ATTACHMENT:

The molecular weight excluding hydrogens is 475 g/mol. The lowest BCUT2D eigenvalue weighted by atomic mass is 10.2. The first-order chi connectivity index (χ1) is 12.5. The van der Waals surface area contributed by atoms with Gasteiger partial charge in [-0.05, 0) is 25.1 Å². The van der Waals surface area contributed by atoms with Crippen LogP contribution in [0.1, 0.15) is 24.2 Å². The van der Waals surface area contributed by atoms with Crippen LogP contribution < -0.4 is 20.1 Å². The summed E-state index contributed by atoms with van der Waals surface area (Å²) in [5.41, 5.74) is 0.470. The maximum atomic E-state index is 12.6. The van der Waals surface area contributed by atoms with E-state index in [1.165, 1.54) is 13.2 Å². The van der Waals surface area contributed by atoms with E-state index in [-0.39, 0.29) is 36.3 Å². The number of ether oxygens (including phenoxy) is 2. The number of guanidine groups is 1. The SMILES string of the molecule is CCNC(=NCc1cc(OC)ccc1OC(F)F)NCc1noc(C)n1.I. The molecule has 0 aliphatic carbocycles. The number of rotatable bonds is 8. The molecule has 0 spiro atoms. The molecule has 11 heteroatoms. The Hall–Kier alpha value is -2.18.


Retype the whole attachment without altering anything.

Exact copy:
The molecular weight excluding hydrogens is 475 g/mol. The lowest BCUT2D eigenvalue weighted by atomic mass is 10.2. The first-order chi connectivity index (χ1) is 12.5. The van der Waals surface area contributed by atoms with Gasteiger partial charge in [-0.05, 0) is 25.1 Å². The van der Waals surface area contributed by atoms with Crippen LogP contribution in [0.1, 0.15) is 24.2 Å². The van der Waals surface area contributed by atoms with Crippen LogP contribution < -0.4 is 20.1 Å². The summed E-state index contributed by atoms with van der Waals surface area (Å²) in [5.41, 5.74) is 0.470. The maximum atomic E-state index is 12.6. The van der Waals surface area contributed by atoms with E-state index in [1.165, 1.54) is 13.2 Å². The van der Waals surface area contributed by atoms with E-state index in [-0.39, 0.29) is 36.3 Å². The number of ether oxygens (including phenoxy) is 2. The number of guanidine groups is 1. The SMILES string of the molecule is CCNC(=NCc1cc(OC)ccc1OC(F)F)NCc1noc(C)n1.I. The molecule has 0 aliphatic carbocycles. The number of rotatable bonds is 8. The molecule has 0 spiro atoms. The molecule has 11 heteroatoms. The Hall–Kier alpha value is -2.18.